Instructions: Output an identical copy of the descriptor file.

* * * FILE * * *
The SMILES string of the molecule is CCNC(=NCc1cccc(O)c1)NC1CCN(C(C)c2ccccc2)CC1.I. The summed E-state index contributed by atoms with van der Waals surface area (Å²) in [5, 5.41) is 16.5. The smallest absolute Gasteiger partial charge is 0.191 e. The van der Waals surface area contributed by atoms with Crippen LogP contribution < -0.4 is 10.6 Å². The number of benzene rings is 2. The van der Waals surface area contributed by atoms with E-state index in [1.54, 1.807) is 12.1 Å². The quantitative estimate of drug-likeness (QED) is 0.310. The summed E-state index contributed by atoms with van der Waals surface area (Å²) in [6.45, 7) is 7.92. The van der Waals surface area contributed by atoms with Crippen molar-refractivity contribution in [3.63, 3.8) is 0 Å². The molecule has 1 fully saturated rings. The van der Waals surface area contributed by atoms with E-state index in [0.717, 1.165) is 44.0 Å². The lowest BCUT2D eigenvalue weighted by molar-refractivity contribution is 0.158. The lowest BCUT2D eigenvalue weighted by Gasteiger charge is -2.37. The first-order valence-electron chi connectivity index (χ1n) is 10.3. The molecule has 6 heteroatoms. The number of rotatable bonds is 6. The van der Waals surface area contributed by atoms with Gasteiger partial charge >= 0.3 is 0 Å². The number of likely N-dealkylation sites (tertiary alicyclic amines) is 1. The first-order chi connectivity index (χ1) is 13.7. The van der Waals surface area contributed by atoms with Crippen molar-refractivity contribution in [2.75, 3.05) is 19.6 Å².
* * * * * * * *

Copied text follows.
The SMILES string of the molecule is CCNC(=NCc1cccc(O)c1)NC1CCN(C(C)c2ccccc2)CC1.I. The summed E-state index contributed by atoms with van der Waals surface area (Å²) in [5, 5.41) is 16.5. The smallest absolute Gasteiger partial charge is 0.191 e. The van der Waals surface area contributed by atoms with Crippen LogP contribution < -0.4 is 10.6 Å². The number of benzene rings is 2. The van der Waals surface area contributed by atoms with E-state index in [1.54, 1.807) is 12.1 Å². The quantitative estimate of drug-likeness (QED) is 0.310. The summed E-state index contributed by atoms with van der Waals surface area (Å²) in [6.45, 7) is 7.92. The van der Waals surface area contributed by atoms with Crippen molar-refractivity contribution in [3.63, 3.8) is 0 Å². The molecule has 1 fully saturated rings. The van der Waals surface area contributed by atoms with E-state index in [0.717, 1.165) is 44.0 Å². The lowest BCUT2D eigenvalue weighted by molar-refractivity contribution is 0.158. The lowest BCUT2D eigenvalue weighted by Gasteiger charge is -2.37. The first-order valence-electron chi connectivity index (χ1n) is 10.3. The molecule has 6 heteroatoms. The number of rotatable bonds is 6. The van der Waals surface area contributed by atoms with Gasteiger partial charge >= 0.3 is 0 Å². The number of likely N-dealkylation sites (tertiary alicyclic amines) is 1. The first-order chi connectivity index (χ1) is 13.7. The van der Waals surface area contributed by atoms with Crippen molar-refractivity contribution in [2.75, 3.05) is 19.6 Å².